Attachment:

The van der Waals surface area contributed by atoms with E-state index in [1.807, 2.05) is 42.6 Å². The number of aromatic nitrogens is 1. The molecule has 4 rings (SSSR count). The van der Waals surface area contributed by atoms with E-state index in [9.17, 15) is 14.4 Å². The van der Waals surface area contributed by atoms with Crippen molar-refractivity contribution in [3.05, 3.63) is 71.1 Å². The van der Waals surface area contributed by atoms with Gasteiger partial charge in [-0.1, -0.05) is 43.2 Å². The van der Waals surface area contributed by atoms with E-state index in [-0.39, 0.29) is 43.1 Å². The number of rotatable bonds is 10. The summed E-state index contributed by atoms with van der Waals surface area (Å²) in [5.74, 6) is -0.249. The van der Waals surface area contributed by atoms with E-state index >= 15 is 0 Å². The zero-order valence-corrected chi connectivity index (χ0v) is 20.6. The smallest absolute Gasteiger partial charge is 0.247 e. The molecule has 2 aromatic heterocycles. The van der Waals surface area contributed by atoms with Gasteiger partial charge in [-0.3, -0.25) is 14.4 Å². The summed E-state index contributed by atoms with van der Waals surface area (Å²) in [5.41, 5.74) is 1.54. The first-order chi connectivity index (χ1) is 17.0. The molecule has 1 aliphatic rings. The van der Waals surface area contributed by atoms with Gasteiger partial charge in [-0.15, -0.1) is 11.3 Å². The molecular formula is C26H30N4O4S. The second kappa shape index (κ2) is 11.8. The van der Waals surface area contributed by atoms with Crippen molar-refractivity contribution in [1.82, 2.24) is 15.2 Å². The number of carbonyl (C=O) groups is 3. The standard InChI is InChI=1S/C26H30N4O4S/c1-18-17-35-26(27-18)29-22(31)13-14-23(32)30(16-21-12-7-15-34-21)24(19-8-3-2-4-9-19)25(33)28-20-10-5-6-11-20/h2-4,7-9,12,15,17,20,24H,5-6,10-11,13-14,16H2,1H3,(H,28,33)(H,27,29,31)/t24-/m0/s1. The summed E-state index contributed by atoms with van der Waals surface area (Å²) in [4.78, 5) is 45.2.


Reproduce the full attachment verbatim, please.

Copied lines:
The van der Waals surface area contributed by atoms with E-state index in [1.807, 2.05) is 42.6 Å². The number of aromatic nitrogens is 1. The molecule has 4 rings (SSSR count). The van der Waals surface area contributed by atoms with E-state index in [9.17, 15) is 14.4 Å². The van der Waals surface area contributed by atoms with Crippen molar-refractivity contribution in [3.05, 3.63) is 71.1 Å². The van der Waals surface area contributed by atoms with Gasteiger partial charge in [-0.1, -0.05) is 43.2 Å². The van der Waals surface area contributed by atoms with E-state index in [-0.39, 0.29) is 43.1 Å². The number of rotatable bonds is 10. The summed E-state index contributed by atoms with van der Waals surface area (Å²) in [5.74, 6) is -0.249. The van der Waals surface area contributed by atoms with E-state index >= 15 is 0 Å². The zero-order valence-corrected chi connectivity index (χ0v) is 20.6. The smallest absolute Gasteiger partial charge is 0.247 e. The molecule has 2 aromatic heterocycles. The van der Waals surface area contributed by atoms with Gasteiger partial charge in [-0.3, -0.25) is 14.4 Å². The summed E-state index contributed by atoms with van der Waals surface area (Å²) in [5.41, 5.74) is 1.54. The first-order chi connectivity index (χ1) is 17.0. The molecule has 1 aliphatic rings. The van der Waals surface area contributed by atoms with Gasteiger partial charge in [-0.15, -0.1) is 11.3 Å². The molecular formula is C26H30N4O4S. The second kappa shape index (κ2) is 11.8. The van der Waals surface area contributed by atoms with Crippen molar-refractivity contribution in [1.82, 2.24) is 15.2 Å². The number of carbonyl (C=O) groups is 3. The standard InChI is InChI=1S/C26H30N4O4S/c1-18-17-35-26(27-18)29-22(31)13-14-23(32)30(16-21-12-7-15-34-21)24(19-8-3-2-4-9-19)25(33)28-20-10-5-6-11-20/h2-4,7-9,12,15,17,20,24H,5-6,10-11,13-14,16H2,1H3,(H,28,33)(H,27,29,31)/t24-/m0/s1. The summed E-state index contributed by atoms with van der Waals surface area (Å²) in [4.78, 5) is 45.2.